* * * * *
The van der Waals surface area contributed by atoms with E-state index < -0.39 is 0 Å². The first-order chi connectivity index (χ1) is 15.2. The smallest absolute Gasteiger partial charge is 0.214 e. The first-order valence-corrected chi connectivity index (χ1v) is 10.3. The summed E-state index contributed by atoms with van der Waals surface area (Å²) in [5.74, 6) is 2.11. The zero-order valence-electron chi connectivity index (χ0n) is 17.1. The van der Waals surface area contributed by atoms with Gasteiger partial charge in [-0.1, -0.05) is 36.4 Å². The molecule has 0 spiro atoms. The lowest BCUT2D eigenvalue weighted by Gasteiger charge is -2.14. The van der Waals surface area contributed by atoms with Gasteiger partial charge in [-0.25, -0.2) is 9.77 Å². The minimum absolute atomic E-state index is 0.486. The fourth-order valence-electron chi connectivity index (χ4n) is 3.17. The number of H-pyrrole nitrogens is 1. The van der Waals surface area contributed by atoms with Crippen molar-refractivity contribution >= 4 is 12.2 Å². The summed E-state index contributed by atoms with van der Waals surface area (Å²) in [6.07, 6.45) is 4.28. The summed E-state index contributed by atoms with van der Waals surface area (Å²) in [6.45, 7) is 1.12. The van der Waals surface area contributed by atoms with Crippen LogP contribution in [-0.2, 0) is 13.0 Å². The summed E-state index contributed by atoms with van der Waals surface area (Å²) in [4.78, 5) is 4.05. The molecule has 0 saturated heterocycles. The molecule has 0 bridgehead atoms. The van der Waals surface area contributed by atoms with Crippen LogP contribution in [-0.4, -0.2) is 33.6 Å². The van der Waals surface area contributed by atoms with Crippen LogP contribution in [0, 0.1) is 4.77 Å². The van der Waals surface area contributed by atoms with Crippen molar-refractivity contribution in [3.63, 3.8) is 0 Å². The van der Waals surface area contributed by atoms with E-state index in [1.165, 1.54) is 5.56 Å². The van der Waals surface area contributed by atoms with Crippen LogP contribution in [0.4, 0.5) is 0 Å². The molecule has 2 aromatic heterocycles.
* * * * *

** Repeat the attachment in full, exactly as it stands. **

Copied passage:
The van der Waals surface area contributed by atoms with E-state index < -0.39 is 0 Å². The first-order chi connectivity index (χ1) is 15.2. The smallest absolute Gasteiger partial charge is 0.214 e. The first-order valence-corrected chi connectivity index (χ1v) is 10.3. The summed E-state index contributed by atoms with van der Waals surface area (Å²) in [5.74, 6) is 2.11. The zero-order valence-electron chi connectivity index (χ0n) is 17.1. The van der Waals surface area contributed by atoms with Gasteiger partial charge in [-0.1, -0.05) is 36.4 Å². The molecule has 0 spiro atoms. The lowest BCUT2D eigenvalue weighted by Gasteiger charge is -2.14. The van der Waals surface area contributed by atoms with Gasteiger partial charge in [-0.25, -0.2) is 9.77 Å². The minimum absolute atomic E-state index is 0.486. The fourth-order valence-electron chi connectivity index (χ4n) is 3.17. The number of H-pyrrole nitrogens is 1. The van der Waals surface area contributed by atoms with Crippen molar-refractivity contribution >= 4 is 12.2 Å². The summed E-state index contributed by atoms with van der Waals surface area (Å²) in [6.07, 6.45) is 4.28. The summed E-state index contributed by atoms with van der Waals surface area (Å²) in [6.45, 7) is 1.12. The van der Waals surface area contributed by atoms with Crippen LogP contribution in [-0.2, 0) is 13.0 Å². The summed E-state index contributed by atoms with van der Waals surface area (Å²) in [4.78, 5) is 4.05. The molecule has 0 saturated heterocycles. The molecule has 0 bridgehead atoms. The van der Waals surface area contributed by atoms with Crippen LogP contribution in [-0.4, -0.2) is 33.6 Å². The van der Waals surface area contributed by atoms with Crippen LogP contribution in [0, 0.1) is 4.77 Å². The van der Waals surface area contributed by atoms with Crippen molar-refractivity contribution in [3.63, 3.8) is 0 Å². The van der Waals surface area contributed by atoms with E-state index in [1.165, 1.54) is 5.56 Å². The van der Waals surface area contributed by atoms with Crippen LogP contribution in [0.4, 0.5) is 0 Å². The molecule has 2 aromatic heterocycles.